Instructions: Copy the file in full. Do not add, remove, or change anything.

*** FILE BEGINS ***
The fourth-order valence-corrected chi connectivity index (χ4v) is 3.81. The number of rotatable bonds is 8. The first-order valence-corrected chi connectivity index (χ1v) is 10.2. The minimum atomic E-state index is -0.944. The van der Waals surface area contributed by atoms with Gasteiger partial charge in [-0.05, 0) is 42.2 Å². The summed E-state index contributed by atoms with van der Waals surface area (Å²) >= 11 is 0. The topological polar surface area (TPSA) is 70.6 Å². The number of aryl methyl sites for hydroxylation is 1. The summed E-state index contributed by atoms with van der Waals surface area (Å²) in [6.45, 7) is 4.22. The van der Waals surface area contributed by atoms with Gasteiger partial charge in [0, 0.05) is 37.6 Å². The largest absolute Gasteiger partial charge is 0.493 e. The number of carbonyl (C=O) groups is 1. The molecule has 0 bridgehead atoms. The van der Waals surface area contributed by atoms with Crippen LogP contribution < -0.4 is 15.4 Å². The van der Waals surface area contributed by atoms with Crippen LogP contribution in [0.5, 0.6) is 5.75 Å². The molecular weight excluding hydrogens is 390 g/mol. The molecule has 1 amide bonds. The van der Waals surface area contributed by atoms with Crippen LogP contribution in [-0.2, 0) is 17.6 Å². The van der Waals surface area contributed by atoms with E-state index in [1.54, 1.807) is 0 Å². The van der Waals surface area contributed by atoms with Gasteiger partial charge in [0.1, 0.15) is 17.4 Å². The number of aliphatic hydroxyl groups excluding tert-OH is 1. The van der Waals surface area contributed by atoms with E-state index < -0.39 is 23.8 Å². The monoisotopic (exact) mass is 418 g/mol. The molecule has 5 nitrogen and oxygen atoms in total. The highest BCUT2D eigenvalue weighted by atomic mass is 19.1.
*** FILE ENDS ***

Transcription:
The fourth-order valence-corrected chi connectivity index (χ4v) is 3.81. The number of rotatable bonds is 8. The first-order valence-corrected chi connectivity index (χ1v) is 10.2. The minimum atomic E-state index is -0.944. The van der Waals surface area contributed by atoms with Gasteiger partial charge in [-0.05, 0) is 42.2 Å². The summed E-state index contributed by atoms with van der Waals surface area (Å²) >= 11 is 0. The topological polar surface area (TPSA) is 70.6 Å². The number of aryl methyl sites for hydroxylation is 1. The summed E-state index contributed by atoms with van der Waals surface area (Å²) in [6.45, 7) is 4.22. The van der Waals surface area contributed by atoms with Gasteiger partial charge in [0, 0.05) is 37.6 Å². The largest absolute Gasteiger partial charge is 0.493 e. The number of carbonyl (C=O) groups is 1. The molecule has 0 bridgehead atoms. The van der Waals surface area contributed by atoms with Crippen LogP contribution < -0.4 is 15.4 Å². The van der Waals surface area contributed by atoms with Crippen LogP contribution in [0.5, 0.6) is 5.75 Å². The molecular weight excluding hydrogens is 390 g/mol. The molecule has 1 amide bonds. The van der Waals surface area contributed by atoms with Crippen LogP contribution in [-0.2, 0) is 17.6 Å². The van der Waals surface area contributed by atoms with E-state index in [1.54, 1.807) is 0 Å². The van der Waals surface area contributed by atoms with Gasteiger partial charge in [0.1, 0.15) is 17.4 Å². The number of aliphatic hydroxyl groups excluding tert-OH is 1. The van der Waals surface area contributed by atoms with E-state index < -0.39 is 23.8 Å². The monoisotopic (exact) mass is 418 g/mol. The molecule has 5 nitrogen and oxygen atoms in total. The highest BCUT2D eigenvalue weighted by atomic mass is 19.1.